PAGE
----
by Lillian Csernica on June 1, 2017
Now that I’m home again after the big holiday weekend, I’ve been practicing some stress management by looking through the Amazon giveaways. I’m seeing a lot of books.
I’m also seeing a lot of subtitles. Long, cumbersome, unnecessary subtitles. Heaven knows we all want to win big in the SEO Sweepstakes. Trying to stuff a bunch of keywords into your title, subtitle, and series name is more likely to turn a reader off.
Here is an example of a rather lengthy subtitle:
Mr. Duswalt might have chosen to say Surviving X Years Touring with Guns N’ Roses. One can assume he felt the marketability of the book would be enhanced by all those details.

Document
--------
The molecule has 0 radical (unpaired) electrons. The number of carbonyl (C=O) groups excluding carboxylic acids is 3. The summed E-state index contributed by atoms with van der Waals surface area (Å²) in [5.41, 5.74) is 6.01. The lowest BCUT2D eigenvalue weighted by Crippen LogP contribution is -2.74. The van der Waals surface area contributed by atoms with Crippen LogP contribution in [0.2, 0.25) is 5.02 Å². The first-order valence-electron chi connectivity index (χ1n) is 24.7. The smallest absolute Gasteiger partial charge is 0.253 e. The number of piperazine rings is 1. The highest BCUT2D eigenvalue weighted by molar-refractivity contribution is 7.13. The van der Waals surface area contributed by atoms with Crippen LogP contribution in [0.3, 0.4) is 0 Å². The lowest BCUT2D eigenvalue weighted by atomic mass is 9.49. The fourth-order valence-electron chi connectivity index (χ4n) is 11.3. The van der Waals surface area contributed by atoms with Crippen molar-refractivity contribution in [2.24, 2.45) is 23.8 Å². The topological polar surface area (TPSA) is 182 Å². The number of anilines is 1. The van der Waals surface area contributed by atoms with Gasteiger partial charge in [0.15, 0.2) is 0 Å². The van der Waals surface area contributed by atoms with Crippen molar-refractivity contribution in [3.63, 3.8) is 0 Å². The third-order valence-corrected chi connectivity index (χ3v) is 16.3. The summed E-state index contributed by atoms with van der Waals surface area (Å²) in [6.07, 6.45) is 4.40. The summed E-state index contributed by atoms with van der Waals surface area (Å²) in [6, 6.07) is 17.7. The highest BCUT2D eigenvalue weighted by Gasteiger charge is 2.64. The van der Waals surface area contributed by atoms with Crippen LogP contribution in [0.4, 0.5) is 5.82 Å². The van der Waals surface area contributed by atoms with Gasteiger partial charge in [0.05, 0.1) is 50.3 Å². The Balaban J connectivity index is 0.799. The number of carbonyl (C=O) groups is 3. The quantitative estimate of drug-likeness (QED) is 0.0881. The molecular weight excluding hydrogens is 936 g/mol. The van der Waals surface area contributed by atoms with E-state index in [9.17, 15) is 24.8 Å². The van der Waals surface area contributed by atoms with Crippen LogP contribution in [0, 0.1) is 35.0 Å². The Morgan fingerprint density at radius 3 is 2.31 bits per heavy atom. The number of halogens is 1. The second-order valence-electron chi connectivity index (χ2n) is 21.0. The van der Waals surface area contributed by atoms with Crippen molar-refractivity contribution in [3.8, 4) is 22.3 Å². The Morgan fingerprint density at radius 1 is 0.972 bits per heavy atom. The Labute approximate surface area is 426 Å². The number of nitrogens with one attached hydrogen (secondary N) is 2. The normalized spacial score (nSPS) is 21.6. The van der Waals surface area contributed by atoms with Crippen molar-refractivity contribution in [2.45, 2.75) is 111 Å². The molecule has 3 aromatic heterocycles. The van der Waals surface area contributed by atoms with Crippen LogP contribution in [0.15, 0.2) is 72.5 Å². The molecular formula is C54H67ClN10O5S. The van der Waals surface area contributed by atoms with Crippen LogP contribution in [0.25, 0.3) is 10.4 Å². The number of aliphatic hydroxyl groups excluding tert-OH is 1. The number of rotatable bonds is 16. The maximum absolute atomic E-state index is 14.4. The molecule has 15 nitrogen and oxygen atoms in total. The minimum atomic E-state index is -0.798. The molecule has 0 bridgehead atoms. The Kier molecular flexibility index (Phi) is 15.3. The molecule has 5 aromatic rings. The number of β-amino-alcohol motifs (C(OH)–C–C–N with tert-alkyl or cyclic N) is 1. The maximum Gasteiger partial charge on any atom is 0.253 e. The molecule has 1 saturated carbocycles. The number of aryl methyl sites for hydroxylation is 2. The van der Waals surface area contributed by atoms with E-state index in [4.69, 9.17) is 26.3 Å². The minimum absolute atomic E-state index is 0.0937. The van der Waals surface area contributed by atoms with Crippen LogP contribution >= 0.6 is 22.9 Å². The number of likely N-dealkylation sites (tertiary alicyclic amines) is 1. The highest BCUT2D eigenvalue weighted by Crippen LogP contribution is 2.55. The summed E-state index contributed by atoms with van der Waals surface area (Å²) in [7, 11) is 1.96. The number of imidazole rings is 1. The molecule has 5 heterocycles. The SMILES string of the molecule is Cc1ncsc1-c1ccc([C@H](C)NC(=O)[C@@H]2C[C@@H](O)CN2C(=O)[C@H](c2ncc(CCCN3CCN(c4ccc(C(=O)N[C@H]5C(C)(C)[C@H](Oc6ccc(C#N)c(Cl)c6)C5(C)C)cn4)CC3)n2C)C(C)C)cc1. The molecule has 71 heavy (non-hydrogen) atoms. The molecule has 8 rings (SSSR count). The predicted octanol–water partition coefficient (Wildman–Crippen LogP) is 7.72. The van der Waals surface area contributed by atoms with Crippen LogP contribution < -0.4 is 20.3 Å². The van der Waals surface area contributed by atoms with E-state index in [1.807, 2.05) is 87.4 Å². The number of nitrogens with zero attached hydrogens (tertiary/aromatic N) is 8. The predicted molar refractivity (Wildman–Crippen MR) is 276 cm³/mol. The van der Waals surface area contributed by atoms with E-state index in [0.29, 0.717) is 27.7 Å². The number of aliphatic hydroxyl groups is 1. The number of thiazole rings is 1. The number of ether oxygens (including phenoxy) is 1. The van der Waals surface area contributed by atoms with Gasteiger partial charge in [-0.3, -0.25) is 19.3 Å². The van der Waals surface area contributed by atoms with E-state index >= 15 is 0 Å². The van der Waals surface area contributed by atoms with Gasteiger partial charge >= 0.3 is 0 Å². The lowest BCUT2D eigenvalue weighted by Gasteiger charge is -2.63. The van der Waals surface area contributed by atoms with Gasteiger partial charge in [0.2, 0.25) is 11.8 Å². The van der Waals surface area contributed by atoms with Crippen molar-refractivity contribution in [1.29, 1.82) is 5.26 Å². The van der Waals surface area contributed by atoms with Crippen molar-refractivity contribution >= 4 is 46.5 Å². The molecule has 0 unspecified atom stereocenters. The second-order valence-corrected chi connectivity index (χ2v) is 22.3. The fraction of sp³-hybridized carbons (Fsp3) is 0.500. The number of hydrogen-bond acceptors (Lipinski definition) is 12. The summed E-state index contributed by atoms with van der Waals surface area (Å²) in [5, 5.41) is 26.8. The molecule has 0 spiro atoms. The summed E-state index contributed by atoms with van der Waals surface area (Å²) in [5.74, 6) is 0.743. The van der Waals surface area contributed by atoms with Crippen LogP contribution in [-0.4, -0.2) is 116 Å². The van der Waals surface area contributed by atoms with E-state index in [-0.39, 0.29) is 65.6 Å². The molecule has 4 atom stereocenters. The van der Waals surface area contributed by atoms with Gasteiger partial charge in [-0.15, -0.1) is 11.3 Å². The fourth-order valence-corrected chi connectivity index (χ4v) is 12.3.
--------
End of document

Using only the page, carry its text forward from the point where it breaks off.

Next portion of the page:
Still, tl;dr can be an important factor.
A subtitle is a lot like a prologue. If your story needs one to help the reader figure out what’s happening, then there’s something wrong with your story. Much like an adverb props up a weak verb, a subtitle is propping up a weak title and/or cover art that really doesn’t sell the story’s genre.
Yes, you can have a subtitle if the book is one installment in an ongoing series or you have the same main character. Even so, keep it simple. Book 12 in the Marybelle O’Shaughnessy Cozy Culinary Criminal Capers with Cats is a little much!